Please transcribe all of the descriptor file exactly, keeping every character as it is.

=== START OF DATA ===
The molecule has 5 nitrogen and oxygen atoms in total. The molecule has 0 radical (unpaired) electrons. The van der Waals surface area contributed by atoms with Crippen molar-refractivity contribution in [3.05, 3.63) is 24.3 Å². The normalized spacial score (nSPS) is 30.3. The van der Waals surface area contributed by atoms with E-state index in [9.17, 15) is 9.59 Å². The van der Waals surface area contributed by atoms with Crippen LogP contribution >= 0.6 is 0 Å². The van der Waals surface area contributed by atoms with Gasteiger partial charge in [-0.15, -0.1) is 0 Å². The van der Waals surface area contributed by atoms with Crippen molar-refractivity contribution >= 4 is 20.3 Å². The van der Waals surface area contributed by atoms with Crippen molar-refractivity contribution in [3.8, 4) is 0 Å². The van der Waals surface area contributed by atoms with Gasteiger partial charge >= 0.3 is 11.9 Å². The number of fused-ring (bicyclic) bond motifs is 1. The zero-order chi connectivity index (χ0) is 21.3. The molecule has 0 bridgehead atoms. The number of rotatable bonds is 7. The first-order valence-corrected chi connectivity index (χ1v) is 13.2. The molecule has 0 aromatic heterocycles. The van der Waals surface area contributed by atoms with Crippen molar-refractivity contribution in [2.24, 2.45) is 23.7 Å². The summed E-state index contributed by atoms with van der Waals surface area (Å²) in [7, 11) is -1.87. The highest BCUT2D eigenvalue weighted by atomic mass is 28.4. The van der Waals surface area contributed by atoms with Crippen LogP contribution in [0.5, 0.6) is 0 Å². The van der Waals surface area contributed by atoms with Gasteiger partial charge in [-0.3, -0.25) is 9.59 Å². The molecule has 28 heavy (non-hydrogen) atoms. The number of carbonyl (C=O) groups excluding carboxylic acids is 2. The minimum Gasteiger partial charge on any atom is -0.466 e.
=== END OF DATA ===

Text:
The molecule has 5 nitrogen and oxygen atoms in total. The molecule has 0 radical (unpaired) electrons. The van der Waals surface area contributed by atoms with Crippen molar-refractivity contribution in [3.05, 3.63) is 24.3 Å². The normalized spacial score (nSPS) is 30.3. The van der Waals surface area contributed by atoms with E-state index in [9.17, 15) is 9.59 Å². The van der Waals surface area contributed by atoms with Crippen LogP contribution >= 0.6 is 0 Å². The van der Waals surface area contributed by atoms with Gasteiger partial charge in [-0.15, -0.1) is 0 Å². The van der Waals surface area contributed by atoms with Crippen molar-refractivity contribution >= 4 is 20.3 Å². The van der Waals surface area contributed by atoms with Crippen molar-refractivity contribution in [3.8, 4) is 0 Å². The van der Waals surface area contributed by atoms with Gasteiger partial charge >= 0.3 is 11.9 Å². The number of fused-ring (bicyclic) bond motifs is 1. The zero-order chi connectivity index (χ0) is 21.3. The molecule has 0 bridgehead atoms. The number of rotatable bonds is 7. The first-order valence-corrected chi connectivity index (χ1v) is 13.2. The molecule has 0 aromatic heterocycles. The van der Waals surface area contributed by atoms with Crippen molar-refractivity contribution in [2.24, 2.45) is 23.7 Å². The summed E-state index contributed by atoms with van der Waals surface area (Å²) in [7, 11) is -1.87. The highest BCUT2D eigenvalue weighted by atomic mass is 28.4. The van der Waals surface area contributed by atoms with Crippen LogP contribution in [0.5, 0.6) is 0 Å². The van der Waals surface area contributed by atoms with Gasteiger partial charge in [-0.3, -0.25) is 9.59 Å². The molecule has 28 heavy (non-hydrogen) atoms. The number of carbonyl (C=O) groups excluding carboxylic acids is 2. The minimum Gasteiger partial charge on any atom is -0.466 e.